* From a press release…
More than two years after missing a statutory deadline to implement a comprehensive risk assessment of state prisoners, a lawsuit has been filed seeking a court order directing Illinois prison officials to assess and consider paroling the longest serving prisoners.
The lawsuit, which was filed in Cook County Circuit Court, seeks to force the Illinois Prisoner Review Board (IPRB) and the Illinois Department of Corrections (IDOC) to abide by the Illinois Crime Reduction Act, which took effect in 2010 and gave those state agencies three years to prepare for and begin using a standardized risk assessment tool no later than January 2013.
The class action suit was filed on behalf of all still-incarcerated prisoners sentenced for crimes committed before 1978 when Illinois switched from a system of indeterminate sentences to sentences with a fixed length of time. More than 170 men are serving indeterminate sentences and appear periodically before the IPRB to request parole.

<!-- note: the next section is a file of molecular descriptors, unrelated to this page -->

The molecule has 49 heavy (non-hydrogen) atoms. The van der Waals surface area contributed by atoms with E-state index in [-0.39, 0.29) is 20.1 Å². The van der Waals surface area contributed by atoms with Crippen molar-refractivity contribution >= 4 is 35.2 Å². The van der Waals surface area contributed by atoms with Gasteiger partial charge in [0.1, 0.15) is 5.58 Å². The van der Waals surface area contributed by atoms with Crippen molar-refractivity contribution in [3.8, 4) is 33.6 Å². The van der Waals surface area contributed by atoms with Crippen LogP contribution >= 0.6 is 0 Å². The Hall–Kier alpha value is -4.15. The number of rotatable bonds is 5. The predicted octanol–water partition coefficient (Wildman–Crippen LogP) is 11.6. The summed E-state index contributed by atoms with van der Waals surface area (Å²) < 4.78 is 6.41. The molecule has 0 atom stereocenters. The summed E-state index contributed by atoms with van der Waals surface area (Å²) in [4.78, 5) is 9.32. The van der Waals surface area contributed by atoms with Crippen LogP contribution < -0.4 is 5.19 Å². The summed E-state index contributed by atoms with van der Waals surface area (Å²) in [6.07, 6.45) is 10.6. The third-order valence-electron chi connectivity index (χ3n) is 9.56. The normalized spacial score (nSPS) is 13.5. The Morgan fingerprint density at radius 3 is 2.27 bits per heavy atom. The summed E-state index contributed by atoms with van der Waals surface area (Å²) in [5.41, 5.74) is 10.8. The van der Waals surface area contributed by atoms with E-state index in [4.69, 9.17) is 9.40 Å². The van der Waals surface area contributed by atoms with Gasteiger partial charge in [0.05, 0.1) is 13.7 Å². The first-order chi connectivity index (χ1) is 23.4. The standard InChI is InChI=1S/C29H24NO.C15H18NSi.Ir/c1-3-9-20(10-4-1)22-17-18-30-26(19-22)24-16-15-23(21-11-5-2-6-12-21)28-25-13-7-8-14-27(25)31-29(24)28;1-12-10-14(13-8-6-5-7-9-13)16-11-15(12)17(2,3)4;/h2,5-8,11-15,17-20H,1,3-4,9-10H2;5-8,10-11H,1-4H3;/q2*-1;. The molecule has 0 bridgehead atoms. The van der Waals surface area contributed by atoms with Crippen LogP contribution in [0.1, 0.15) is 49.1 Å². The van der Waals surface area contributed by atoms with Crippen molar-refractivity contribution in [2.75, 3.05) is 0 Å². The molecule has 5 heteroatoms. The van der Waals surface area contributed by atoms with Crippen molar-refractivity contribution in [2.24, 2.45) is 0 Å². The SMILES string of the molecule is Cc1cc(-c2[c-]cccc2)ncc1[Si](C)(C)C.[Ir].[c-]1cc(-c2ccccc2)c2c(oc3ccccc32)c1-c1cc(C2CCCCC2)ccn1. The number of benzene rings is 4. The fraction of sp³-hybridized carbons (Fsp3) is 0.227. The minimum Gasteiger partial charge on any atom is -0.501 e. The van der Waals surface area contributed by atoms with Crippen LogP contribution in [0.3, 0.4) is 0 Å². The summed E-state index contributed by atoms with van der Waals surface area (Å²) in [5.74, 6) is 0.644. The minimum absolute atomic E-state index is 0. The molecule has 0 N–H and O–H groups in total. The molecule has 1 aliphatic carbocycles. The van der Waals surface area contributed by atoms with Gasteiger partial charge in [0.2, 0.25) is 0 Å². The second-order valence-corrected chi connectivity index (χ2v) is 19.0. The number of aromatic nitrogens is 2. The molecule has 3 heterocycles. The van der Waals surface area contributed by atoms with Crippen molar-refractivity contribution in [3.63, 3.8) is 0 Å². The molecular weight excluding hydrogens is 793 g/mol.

Harrison Chancy, the lead plaintiff in the case, is serving an indeterminate sentence for a 1977 murder, armed robbery, armed violence and burglary in Lemont. Chancy, who maintains he is innocent, was 19 at the time of the crimes. He has been incarcerated for 37 years.
Chancy has used his time in prison productively, taking courses to prepare for success after release, and he has a positive behavior record and gone several years without receiving a single disciplinary ticket. Chancy’s IDOC work supervisor, who is a former Navy SEAL and a prison shift commander, wrote a letter of support to IPRB – the first time in his 25-year IDOC career that he had written in support of an inmate’s parole.
Without benefit of a risk assessment, the IPRB voted to deny Chancy’s parole applications for parole in 2013 and 2014. At the latest hearing, without pointing to any specific rationale and in a departure from the previous year’s hearing, the IPRB ordered that Chancy not be considered again for parole until 2017.
The lawsuit is here.